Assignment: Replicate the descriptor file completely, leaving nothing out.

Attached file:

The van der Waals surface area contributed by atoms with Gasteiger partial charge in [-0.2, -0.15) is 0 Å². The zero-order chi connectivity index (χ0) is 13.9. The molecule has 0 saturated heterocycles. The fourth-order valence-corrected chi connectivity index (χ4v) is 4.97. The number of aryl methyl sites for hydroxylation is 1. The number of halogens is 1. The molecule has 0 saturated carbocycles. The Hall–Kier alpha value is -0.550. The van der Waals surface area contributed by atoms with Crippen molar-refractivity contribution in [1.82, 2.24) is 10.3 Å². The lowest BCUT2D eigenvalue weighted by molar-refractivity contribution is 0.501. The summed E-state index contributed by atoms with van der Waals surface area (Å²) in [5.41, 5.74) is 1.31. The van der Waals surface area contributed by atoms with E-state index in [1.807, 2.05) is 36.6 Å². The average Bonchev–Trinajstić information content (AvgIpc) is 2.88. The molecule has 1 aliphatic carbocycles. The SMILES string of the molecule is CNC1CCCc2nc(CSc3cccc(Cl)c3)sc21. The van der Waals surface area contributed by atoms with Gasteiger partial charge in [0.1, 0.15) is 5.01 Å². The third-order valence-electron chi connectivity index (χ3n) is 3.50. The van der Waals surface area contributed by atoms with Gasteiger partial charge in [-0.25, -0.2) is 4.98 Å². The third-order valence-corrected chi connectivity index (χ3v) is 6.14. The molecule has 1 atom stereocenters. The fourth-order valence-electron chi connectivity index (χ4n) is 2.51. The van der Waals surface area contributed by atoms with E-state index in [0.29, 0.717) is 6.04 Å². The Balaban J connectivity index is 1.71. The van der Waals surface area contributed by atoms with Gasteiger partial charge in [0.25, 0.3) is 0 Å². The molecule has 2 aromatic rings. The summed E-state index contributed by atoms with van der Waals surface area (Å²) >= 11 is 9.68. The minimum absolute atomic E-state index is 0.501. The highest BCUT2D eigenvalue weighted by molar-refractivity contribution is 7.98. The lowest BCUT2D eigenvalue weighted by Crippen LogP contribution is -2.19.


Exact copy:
The van der Waals surface area contributed by atoms with Gasteiger partial charge in [-0.2, -0.15) is 0 Å². The zero-order chi connectivity index (χ0) is 13.9. The molecule has 0 saturated heterocycles. The fourth-order valence-corrected chi connectivity index (χ4v) is 4.97. The number of aryl methyl sites for hydroxylation is 1. The number of halogens is 1. The molecule has 0 saturated carbocycles. The Hall–Kier alpha value is -0.550. The van der Waals surface area contributed by atoms with Crippen molar-refractivity contribution in [1.82, 2.24) is 10.3 Å². The lowest BCUT2D eigenvalue weighted by molar-refractivity contribution is 0.501. The summed E-state index contributed by atoms with van der Waals surface area (Å²) in [5.41, 5.74) is 1.31. The van der Waals surface area contributed by atoms with E-state index in [1.807, 2.05) is 36.6 Å². The average Bonchev–Trinajstić information content (AvgIpc) is 2.88. The molecule has 1 aliphatic carbocycles. The SMILES string of the molecule is CNC1CCCc2nc(CSc3cccc(Cl)c3)sc21. The van der Waals surface area contributed by atoms with Gasteiger partial charge in [0.1, 0.15) is 5.01 Å². The third-order valence-electron chi connectivity index (χ3n) is 3.50. The van der Waals surface area contributed by atoms with Gasteiger partial charge in [-0.25, -0.2) is 4.98 Å². The third-order valence-corrected chi connectivity index (χ3v) is 6.14. The molecule has 1 atom stereocenters. The fourth-order valence-electron chi connectivity index (χ4n) is 2.51. The van der Waals surface area contributed by atoms with E-state index in [0.29, 0.717) is 6.04 Å². The Balaban J connectivity index is 1.71. The van der Waals surface area contributed by atoms with Gasteiger partial charge in [0.25, 0.3) is 0 Å². The molecule has 2 aromatic rings. The summed E-state index contributed by atoms with van der Waals surface area (Å²) >= 11 is 9.68. The minimum absolute atomic E-state index is 0.501. The highest BCUT2D eigenvalue weighted by molar-refractivity contribution is 7.98. The lowest BCUT2D eigenvalue weighted by Crippen LogP contribution is -2.19.